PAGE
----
As part of the initiative, F1 says, in partnership with the governing body, the FIA, it hopes to create “a diverse driver talent pipeline by identifying and systematically eliminating barriers to entry from grassroots karting to Formula 1.”
The FIA also donated an additional €1 million ($1.18 million) to the pot.
Asked how this money directly translated into giving people from non-wealthy backgrounds a chance break into motorsport, F1 told Bioreports that the sport aimed to “reflect the world in which we race.”
“That means starting from the grassroots level to remove any barriers for participation in karting, making it as accessible as possible for people from all backgrounds,” a spokesperson said via email.
“We are exploring ways to make karting more affordable and accessible and working with the FIA to develop a structured pathway to single-seater racing.”
While F1 said it hoped the initiative would “encourage people from underrepresented background” to race, the sport also wanted its efforts to have an impact beyond the track, offering opportunities “through engineering scholarships, internships throughout the organization and working closely with the teams to provide as many avenues as we can into the industry.”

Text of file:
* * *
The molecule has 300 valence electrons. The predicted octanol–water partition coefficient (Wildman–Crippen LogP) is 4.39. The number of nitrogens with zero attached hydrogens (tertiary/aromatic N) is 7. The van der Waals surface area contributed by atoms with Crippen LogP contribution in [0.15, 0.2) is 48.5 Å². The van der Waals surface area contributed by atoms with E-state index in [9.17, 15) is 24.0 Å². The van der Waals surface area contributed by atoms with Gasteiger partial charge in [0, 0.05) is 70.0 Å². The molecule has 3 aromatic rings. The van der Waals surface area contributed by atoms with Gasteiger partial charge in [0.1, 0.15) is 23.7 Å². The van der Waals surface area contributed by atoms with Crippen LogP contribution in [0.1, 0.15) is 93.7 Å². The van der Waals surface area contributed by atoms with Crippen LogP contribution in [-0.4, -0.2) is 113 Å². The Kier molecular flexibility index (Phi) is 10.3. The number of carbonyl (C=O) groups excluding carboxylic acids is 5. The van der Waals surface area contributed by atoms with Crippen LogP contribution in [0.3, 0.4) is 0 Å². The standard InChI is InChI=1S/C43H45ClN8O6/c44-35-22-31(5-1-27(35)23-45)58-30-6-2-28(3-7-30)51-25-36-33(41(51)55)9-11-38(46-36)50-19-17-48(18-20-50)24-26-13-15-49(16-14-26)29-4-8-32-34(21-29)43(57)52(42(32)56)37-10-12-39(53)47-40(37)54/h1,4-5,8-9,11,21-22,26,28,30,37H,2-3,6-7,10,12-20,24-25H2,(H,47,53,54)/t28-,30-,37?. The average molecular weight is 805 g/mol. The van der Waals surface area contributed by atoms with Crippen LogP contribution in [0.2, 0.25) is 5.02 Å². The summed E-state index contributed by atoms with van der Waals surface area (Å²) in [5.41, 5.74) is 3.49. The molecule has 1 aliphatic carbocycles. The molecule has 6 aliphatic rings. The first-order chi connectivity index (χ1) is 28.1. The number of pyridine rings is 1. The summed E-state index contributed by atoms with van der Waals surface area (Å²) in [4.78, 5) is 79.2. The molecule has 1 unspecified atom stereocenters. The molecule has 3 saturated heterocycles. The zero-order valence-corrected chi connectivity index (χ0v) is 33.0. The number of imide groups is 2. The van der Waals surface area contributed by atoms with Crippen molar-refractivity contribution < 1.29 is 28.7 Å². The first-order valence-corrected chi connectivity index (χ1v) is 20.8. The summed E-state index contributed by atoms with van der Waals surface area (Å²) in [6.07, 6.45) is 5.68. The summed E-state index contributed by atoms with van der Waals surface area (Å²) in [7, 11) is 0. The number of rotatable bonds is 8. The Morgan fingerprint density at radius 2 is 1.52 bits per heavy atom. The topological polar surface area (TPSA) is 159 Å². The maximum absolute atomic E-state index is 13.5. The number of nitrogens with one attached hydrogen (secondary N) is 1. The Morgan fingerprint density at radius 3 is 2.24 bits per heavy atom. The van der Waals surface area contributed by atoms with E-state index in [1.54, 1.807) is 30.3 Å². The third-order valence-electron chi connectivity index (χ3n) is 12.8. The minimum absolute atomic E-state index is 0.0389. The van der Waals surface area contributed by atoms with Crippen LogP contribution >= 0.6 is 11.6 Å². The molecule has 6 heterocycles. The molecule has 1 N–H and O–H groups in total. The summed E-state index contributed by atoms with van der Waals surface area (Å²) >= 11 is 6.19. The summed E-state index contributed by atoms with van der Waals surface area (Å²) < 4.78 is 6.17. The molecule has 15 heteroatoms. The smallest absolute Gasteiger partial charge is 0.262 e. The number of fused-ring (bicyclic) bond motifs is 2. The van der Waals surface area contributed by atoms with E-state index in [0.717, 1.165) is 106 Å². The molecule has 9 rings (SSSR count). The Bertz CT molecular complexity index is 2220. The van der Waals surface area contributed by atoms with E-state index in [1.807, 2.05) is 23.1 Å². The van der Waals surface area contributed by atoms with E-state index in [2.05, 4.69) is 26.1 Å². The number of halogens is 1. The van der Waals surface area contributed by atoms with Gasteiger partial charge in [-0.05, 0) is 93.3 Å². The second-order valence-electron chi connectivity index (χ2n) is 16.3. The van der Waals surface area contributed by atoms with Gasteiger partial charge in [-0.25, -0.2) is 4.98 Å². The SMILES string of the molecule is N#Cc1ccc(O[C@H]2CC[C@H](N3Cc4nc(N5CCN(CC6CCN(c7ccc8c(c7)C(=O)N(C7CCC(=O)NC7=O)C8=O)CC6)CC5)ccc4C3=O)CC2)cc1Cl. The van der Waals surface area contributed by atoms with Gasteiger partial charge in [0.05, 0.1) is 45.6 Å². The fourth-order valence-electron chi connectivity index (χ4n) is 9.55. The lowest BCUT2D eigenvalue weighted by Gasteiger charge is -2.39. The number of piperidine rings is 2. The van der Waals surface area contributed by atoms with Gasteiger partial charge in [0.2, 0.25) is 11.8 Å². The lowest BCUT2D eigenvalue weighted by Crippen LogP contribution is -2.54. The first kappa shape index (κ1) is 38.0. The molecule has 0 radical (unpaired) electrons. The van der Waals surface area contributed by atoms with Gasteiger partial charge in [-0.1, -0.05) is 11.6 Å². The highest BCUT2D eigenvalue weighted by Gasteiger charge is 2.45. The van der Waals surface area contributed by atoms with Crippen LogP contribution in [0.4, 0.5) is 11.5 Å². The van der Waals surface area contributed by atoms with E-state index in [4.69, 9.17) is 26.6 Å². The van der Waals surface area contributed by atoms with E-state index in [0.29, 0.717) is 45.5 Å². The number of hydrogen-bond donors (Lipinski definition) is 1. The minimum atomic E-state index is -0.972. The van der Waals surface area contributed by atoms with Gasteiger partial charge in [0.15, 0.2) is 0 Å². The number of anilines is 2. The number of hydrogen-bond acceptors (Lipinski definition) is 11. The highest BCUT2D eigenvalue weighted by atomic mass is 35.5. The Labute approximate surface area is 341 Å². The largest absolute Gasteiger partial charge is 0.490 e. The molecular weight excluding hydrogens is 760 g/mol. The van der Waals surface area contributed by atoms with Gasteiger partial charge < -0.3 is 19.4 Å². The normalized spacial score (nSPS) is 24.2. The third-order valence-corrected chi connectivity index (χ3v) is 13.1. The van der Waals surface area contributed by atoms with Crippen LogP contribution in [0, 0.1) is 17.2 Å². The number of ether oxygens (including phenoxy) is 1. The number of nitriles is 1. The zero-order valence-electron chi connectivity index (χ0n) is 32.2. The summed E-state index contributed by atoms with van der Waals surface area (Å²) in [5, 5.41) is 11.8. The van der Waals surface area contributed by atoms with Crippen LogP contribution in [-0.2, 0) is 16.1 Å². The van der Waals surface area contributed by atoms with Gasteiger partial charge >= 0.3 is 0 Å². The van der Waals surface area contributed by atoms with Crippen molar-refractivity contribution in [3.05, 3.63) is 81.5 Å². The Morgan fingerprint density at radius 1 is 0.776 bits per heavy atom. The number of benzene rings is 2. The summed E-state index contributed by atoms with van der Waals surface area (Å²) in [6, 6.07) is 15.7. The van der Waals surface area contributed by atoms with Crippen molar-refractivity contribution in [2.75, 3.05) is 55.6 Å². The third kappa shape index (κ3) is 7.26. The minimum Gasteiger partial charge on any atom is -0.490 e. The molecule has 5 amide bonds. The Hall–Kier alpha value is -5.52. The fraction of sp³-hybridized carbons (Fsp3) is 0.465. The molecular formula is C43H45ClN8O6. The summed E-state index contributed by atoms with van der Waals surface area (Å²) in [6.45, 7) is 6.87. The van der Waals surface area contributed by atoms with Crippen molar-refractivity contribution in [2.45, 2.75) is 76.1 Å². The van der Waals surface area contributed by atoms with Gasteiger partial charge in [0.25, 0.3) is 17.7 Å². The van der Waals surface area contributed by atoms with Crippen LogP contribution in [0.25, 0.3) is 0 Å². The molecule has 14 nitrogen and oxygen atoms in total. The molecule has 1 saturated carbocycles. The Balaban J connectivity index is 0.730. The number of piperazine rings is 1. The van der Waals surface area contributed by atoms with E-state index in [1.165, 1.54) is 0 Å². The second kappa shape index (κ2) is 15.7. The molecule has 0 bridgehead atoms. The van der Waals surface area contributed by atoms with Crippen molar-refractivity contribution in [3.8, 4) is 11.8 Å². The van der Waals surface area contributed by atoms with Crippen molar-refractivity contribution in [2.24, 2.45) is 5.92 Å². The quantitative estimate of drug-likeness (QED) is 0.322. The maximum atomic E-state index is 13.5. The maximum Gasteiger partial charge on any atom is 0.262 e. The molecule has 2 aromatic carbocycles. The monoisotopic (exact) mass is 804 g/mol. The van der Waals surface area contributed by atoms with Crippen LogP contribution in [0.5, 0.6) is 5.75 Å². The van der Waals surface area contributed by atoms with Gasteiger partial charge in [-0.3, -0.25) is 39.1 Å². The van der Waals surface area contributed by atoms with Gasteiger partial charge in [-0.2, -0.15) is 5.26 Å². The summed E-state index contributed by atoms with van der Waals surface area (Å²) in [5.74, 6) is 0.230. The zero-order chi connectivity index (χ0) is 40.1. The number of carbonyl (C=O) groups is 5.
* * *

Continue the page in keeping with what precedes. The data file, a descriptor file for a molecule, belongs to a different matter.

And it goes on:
Former Ferrari and Williams F1 engineer Rob Smedley is involved in another initiative, the Electroheads Motorsport karting series.
The karts used in Electroheads Motorsport offer performance parity for significantly lower running costs, meaning talent is the most important factor to being a successful racing driver.
Smedley, who is CEO of Electroheads Motorsport, says a desire for a truly meritocratic and democratic form of karting is at the heart of the series.
“The main thing that I always talk about is democracy,” he tells Bioreports. “You want to democratize it because motorsport should be for the many, not for the few.”
At the lower levels of karting, open-ended budgets create a disparity in the competition, with Smedley saying costs “can tend to spiral,” even at grassroots.
“If your budget is big enough, you can buy up all of the best engine(s) and there’s other levels of performance that you can effectively procure,” he says.
That effectively creates a system where the fastest drivers will be in the fastest karts. That does not necessarily equate to them being the most talented drivers.
“The genesis of it all has to be done with the grassroots to make that more accessible to more people,” says Smedley.
“Then, the chances are that you’ve got a big catching net where you can find this talent and talent shouldn’t be defined by budget.
“Budget should be secondary, or should be more accessible at least, and it has to be talent first.